Not to put too much heavy interpretation on it, but one of the things that attracted me to JFAC was the lyrics and ‘ruination’ was quite complex and political and I wanted to ask you how long it takes to develop lyrics for a song and whether it’s a stream of conscious thing that you develop later or if you have a specific theme in mind to work on?
It takes me a few months to write the lyrics – maybe a month and a half and I was working full-time during the writing process for the record so maybe even a bit longer… and what was the second part of the question?
It was how you develop them – do you splurge onto paper or do you have a theme in mind that you want to comment upon in a given song?
Oh – errr no – it’s like you initially said I just write things down and then hash it out later down the road – pretty it up I guess. There’s an extremely political edge that a lot of other bands don’t like to deal with- they want to sing about gore or just be fast and heavy and that’s fine but I was more inspired by and got more out of At the gates or Napalm Death and that more punk rock political attitude and that’s where a lot of my inspiration originally came from.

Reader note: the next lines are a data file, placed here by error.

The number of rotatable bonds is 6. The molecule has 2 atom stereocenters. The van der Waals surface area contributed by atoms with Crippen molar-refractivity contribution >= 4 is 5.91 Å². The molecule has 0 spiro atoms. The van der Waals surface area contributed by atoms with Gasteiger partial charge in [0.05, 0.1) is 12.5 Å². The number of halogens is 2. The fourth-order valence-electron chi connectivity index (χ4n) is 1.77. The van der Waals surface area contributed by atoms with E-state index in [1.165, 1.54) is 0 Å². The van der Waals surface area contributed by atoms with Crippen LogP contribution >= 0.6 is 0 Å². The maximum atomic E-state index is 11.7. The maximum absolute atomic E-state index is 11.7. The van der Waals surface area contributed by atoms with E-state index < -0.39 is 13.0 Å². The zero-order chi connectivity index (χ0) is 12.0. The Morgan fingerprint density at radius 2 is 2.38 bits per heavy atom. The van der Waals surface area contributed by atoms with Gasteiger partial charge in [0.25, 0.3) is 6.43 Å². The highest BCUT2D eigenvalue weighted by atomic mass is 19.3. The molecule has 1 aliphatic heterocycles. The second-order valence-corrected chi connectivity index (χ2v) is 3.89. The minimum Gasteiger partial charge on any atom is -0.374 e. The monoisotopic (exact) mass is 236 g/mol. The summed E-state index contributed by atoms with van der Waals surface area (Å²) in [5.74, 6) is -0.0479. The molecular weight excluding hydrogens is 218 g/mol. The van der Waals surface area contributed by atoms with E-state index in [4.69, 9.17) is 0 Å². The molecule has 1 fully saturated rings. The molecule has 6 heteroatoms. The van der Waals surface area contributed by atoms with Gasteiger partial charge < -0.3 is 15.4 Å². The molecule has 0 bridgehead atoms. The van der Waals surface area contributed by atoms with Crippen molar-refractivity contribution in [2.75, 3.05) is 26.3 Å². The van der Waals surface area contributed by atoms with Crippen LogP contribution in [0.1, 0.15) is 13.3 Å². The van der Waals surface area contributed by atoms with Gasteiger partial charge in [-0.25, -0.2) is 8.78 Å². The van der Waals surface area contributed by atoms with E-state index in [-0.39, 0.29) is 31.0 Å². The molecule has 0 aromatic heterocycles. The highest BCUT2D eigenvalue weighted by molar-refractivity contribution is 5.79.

With regards once more to the lyrics, is there any piece of literature or period of history that influences you when it comes to writing.
Generally not really anything in particular – I tend to be pretty much on topic and modern. With ‘Ruination’ the presidential election in America was coming up and politics for me is probably one of the scariest things in the world and I don’t generally dabble too much into the history of it because there’s so much to write about already.
I don’t know how it is in America, but in the UK there’s this real sense that the younger generations are increasingly ignoring and moving away from political issues and I wondered if that frustration was something that helped to fuel your lyrics?